The nation showed its support for breast cancer research over the weekend, with a record number of participants taking part in the 15th annual Mother's Day Classic.
An impressive 125,000 people across the country hit the pavements on Sunday May 13 for the fun run or walk, topping last year's participation by 5,000 and keeping on-track with 2012's funding target of $4.2 million.
Melbourne was a nationwide leader with 42,000 people taking part, meaning that for the first time in history maximum capacity was reached - but other areas weren't far behind, with enthusiastic participants in 53 different locations, both urban and rural.
The charity event was founded by Louise Davidson, now the national chair of the Classic, and Mavis Robertson of Women in Super, a non-profit organisation that is dedicated to supporting women employed in the superannuation and financial services industry.
After the fun run came to a finish on Sunday, Ms Davidson reflected on how far the event has come since its humble beginnings 15 years ago.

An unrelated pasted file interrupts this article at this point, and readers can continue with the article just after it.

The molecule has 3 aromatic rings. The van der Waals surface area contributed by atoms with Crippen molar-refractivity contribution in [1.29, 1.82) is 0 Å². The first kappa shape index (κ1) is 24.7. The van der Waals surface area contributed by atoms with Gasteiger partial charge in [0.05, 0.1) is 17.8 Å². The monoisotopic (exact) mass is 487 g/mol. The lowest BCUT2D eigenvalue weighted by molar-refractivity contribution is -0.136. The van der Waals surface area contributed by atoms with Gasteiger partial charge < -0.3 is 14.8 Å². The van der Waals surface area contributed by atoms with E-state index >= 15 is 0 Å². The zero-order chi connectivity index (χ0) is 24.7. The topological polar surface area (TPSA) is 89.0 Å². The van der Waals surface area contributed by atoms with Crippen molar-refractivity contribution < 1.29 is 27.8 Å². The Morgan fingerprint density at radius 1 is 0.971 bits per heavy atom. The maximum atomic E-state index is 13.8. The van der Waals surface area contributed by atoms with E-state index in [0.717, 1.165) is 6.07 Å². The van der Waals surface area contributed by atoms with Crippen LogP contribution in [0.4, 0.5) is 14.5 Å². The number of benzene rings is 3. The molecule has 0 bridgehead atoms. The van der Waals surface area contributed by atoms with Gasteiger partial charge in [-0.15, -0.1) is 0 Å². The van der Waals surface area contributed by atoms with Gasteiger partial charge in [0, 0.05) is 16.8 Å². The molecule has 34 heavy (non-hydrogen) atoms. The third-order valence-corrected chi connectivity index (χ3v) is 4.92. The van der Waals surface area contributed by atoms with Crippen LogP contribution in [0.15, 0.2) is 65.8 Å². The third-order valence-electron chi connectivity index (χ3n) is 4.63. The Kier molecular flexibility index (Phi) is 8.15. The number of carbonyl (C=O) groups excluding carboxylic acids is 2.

"When we started this event in 1998, several thousand people joined in," she said.
"None of us imagined that it would grow into Australia's largest fundraising event. It's fantastic to see the level of community support for the event and for the breast cancer cause."
In line with its 15th anniversary, the charity organisation was hoping that this year's event would push the total amount of fundraising to $15 million. Although the Classic has now finished, people are still encouraged to show their support as donations are open until the end of the week.
"We are so close to raising a cumulative total of $15 million, I urge everyone to help us get over the line by continuing to raise funds and donate until our closing date this Friday, 18 May," Ms Davidson said.
All of the money raised by the Classic goes to the National Breast Cancer Foundation (NBCF) - a charity organisation that funds research for the prevention and cure of the disease.
In the lead-up to 2012s event, NBCF chief executive Carole Renouf spoke about the importance of research and the positive impacts of the Classic's support in a YouTube video.
"We all know that research does cost, but breast cancer costs a lot more. The most fabulous range of research has been funded by the Mother's Day Classic over the years. They've raised nearly $11 million since 1998," Ms Renouf said.
Online donations are accepted on the Mother's Day Classic website.